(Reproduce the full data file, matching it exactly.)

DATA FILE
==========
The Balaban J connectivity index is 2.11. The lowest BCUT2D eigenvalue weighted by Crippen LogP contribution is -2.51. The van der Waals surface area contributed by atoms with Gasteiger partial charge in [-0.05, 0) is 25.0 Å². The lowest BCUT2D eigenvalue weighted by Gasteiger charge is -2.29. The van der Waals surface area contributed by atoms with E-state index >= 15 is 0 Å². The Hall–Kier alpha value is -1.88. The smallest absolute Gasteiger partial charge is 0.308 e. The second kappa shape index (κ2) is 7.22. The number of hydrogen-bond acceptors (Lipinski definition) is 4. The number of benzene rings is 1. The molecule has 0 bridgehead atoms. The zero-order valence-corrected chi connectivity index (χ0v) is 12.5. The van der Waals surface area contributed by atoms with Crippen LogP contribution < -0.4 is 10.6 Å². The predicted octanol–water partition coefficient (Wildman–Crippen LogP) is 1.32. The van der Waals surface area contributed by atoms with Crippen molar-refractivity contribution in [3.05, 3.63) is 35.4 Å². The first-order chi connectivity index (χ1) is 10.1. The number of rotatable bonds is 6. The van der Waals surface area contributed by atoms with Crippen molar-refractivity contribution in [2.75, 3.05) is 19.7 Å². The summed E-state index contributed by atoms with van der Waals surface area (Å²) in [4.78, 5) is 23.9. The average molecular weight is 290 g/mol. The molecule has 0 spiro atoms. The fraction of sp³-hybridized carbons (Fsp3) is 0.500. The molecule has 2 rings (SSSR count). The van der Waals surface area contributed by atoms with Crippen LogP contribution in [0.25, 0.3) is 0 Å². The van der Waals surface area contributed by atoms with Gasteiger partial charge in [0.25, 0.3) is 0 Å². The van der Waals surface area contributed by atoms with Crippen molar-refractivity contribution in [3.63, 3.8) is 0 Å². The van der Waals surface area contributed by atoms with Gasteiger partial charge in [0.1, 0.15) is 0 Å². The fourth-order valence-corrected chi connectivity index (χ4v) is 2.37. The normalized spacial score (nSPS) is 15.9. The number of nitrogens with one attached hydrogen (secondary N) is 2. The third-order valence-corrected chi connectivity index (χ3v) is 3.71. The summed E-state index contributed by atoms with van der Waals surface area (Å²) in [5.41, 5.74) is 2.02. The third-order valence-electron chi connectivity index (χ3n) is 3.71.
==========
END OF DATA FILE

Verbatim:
The Balaban J connectivity index is 2.11. The lowest BCUT2D eigenvalue weighted by Crippen LogP contribution is -2.51. The van der Waals surface area contributed by atoms with Gasteiger partial charge in [-0.05, 0) is 25.0 Å². The lowest BCUT2D eigenvalue weighted by Gasteiger charge is -2.29. The van der Waals surface area contributed by atoms with E-state index >= 15 is 0 Å². The Hall–Kier alpha value is -1.88. The smallest absolute Gasteiger partial charge is 0.308 e. The second kappa shape index (κ2) is 7.22. The number of hydrogen-bond acceptors (Lipinski definition) is 4. The number of benzene rings is 1. The molecule has 0 bridgehead atoms. The zero-order valence-corrected chi connectivity index (χ0v) is 12.5. The van der Waals surface area contributed by atoms with Crippen LogP contribution < -0.4 is 10.6 Å². The predicted octanol–water partition coefficient (Wildman–Crippen LogP) is 1.32. The van der Waals surface area contributed by atoms with Crippen molar-refractivity contribution in [3.05, 3.63) is 35.4 Å². The first-order chi connectivity index (χ1) is 10.1. The number of rotatable bonds is 6. The van der Waals surface area contributed by atoms with Crippen molar-refractivity contribution in [2.75, 3.05) is 19.7 Å². The summed E-state index contributed by atoms with van der Waals surface area (Å²) in [4.78, 5) is 23.9. The average molecular weight is 290 g/mol. The molecule has 0 spiro atoms. The fraction of sp³-hybridized carbons (Fsp3) is 0.500. The molecule has 2 rings (SSSR count). The van der Waals surface area contributed by atoms with Crippen LogP contribution in [0.25, 0.3) is 0 Å². The van der Waals surface area contributed by atoms with Gasteiger partial charge in [0.25, 0.3) is 0 Å². The van der Waals surface area contributed by atoms with Crippen molar-refractivity contribution in [3.63, 3.8) is 0 Å². The van der Waals surface area contributed by atoms with Gasteiger partial charge in [0.1, 0.15) is 0 Å². The fourth-order valence-corrected chi connectivity index (χ4v) is 2.37. The normalized spacial score (nSPS) is 15.9. The number of nitrogens with one attached hydrogen (secondary N) is 2. The third-order valence-corrected chi connectivity index (χ3v) is 3.71. The summed E-state index contributed by atoms with van der Waals surface area (Å²) in [5.41, 5.74) is 2.02. The third-order valence-electron chi connectivity index (χ3n) is 3.71.